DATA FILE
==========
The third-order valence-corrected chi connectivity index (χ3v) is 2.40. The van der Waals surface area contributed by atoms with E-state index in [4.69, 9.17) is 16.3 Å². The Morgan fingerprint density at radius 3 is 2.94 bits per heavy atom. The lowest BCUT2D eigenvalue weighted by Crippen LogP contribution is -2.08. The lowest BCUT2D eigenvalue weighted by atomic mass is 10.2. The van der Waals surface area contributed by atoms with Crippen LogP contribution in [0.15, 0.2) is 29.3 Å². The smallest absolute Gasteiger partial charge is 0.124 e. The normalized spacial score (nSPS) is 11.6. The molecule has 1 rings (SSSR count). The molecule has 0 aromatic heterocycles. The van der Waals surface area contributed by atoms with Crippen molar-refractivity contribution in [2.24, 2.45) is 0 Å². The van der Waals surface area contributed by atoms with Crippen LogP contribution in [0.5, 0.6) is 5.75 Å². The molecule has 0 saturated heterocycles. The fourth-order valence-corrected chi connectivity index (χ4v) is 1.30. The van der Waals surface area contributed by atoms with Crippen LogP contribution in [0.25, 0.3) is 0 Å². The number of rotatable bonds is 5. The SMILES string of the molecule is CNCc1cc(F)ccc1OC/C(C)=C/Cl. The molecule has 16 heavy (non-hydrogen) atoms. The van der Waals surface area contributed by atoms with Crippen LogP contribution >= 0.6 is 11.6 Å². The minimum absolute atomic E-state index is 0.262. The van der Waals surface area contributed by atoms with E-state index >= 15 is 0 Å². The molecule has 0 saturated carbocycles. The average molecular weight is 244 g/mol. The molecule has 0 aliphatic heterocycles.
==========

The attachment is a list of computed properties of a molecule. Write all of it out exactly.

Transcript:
The third-order valence-corrected chi connectivity index (χ3v) is 2.40. The van der Waals surface area contributed by atoms with E-state index in [4.69, 9.17) is 16.3 Å². The Morgan fingerprint density at radius 3 is 2.94 bits per heavy atom. The lowest BCUT2D eigenvalue weighted by Crippen LogP contribution is -2.08. The lowest BCUT2D eigenvalue weighted by atomic mass is 10.2. The van der Waals surface area contributed by atoms with Crippen LogP contribution in [0.15, 0.2) is 29.3 Å². The smallest absolute Gasteiger partial charge is 0.124 e. The normalized spacial score (nSPS) is 11.6. The molecule has 1 rings (SSSR count). The molecule has 0 aromatic heterocycles. The van der Waals surface area contributed by atoms with Crippen molar-refractivity contribution in [2.24, 2.45) is 0 Å². The van der Waals surface area contributed by atoms with Crippen LogP contribution in [0.5, 0.6) is 5.75 Å². The molecule has 0 saturated heterocycles. The fourth-order valence-corrected chi connectivity index (χ4v) is 1.30. The van der Waals surface area contributed by atoms with Crippen LogP contribution in [0.25, 0.3) is 0 Å². The number of rotatable bonds is 5. The SMILES string of the molecule is CNCc1cc(F)ccc1OC/C(C)=C/Cl. The molecule has 16 heavy (non-hydrogen) atoms. The van der Waals surface area contributed by atoms with Crippen LogP contribution >= 0.6 is 11.6 Å². The minimum absolute atomic E-state index is 0.262. The van der Waals surface area contributed by atoms with E-state index >= 15 is 0 Å². The molecule has 0 saturated carbocycles. The average molecular weight is 244 g/mol. The molecule has 0 aliphatic heterocycles.